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Breaking down barriers to First Nation job opportunities

File Photo.
File Photo.

 

It’s the first project of its kind in BC with the goal of getting First Nations young people into the labour market.

The provincial government is giving the Okanagan Nation Alliance $1.97 million to help aboriginal youth with multiple employment barriers find a job.

In partnership with UBC-Okanagan, BRIDGES (Building Resources for Innovative Development, Growth and Economic Stability) will provide individualized employment services to 140 people aged 15 to 30 years.

First Nation elders will help candidates learn about their heritage.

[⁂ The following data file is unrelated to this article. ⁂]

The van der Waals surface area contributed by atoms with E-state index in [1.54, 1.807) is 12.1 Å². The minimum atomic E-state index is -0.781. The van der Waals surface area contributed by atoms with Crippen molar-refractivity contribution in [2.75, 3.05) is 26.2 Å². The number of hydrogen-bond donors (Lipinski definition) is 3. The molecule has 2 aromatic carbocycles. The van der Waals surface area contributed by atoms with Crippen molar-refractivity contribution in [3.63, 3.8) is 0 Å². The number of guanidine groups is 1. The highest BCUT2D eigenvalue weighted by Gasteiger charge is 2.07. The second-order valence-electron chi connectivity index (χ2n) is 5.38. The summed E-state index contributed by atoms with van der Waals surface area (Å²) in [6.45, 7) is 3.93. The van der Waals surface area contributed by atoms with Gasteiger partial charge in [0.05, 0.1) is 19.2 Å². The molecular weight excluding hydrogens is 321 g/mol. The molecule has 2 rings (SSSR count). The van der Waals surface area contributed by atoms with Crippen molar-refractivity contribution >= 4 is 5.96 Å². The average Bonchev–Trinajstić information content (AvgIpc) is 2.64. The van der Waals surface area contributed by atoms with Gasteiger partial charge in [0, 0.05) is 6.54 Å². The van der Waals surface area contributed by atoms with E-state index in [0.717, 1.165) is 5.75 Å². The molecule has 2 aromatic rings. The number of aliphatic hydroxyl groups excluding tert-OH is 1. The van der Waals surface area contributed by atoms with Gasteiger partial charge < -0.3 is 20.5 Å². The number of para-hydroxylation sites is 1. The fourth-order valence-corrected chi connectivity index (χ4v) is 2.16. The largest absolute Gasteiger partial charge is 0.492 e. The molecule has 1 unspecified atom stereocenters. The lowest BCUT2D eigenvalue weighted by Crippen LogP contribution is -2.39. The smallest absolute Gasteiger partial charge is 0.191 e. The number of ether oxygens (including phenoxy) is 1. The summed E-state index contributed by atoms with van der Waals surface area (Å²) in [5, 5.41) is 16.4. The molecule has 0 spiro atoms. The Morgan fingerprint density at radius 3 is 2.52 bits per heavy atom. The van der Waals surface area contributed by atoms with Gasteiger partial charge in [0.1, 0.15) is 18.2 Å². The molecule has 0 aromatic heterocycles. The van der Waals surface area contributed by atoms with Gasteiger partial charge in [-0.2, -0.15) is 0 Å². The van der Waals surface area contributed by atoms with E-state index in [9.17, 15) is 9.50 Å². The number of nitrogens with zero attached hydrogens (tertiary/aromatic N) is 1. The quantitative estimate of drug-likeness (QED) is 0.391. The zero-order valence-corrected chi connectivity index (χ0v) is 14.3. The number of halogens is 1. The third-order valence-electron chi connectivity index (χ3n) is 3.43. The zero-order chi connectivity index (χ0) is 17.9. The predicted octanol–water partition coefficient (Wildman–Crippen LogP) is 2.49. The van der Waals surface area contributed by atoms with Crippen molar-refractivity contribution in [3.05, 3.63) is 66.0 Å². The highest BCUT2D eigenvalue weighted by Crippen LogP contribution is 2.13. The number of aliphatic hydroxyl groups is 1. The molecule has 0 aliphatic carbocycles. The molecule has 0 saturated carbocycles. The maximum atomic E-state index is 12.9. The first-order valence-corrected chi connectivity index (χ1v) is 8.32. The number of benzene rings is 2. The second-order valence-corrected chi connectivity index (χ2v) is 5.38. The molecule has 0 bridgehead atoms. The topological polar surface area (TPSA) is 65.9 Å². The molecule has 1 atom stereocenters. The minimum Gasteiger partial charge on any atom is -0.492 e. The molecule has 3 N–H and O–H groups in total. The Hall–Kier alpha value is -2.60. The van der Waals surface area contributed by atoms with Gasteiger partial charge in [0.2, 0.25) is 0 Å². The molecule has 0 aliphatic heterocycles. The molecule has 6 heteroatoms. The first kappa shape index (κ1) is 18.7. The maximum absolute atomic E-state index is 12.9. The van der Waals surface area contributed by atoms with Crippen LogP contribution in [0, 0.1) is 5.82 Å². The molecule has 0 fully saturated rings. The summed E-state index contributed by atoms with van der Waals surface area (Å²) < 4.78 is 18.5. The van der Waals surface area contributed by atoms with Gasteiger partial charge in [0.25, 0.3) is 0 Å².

“We are certain that by utilizing and incorporating Syilx Indigenous knowledge and practices as a basis to this project it will lead to greater success for our youth,” states Grand Chief Stewart Phillip in a news release.

Employment mentors will help program participants overcome barriers to finding work.

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Those barriers include educational prerequisites, employment readiness, access to transportation and employer willingness to sponsor apprentices.

“I firmly believe every native person needs to be in a good-paying job. Jobs are a big part of a healthy lifestyle,” said Osoyoos Indian Band chief Clarence Louie. “First Nations societies come from a working culture where every person worked and contributed to their community. I want my people to have opportunity which BRIDGES is providing. This is another step for my people to be self-sufficient.”

The outcomes of the three year project will be compared to clients of similar ages and backgrounds to gauge its success.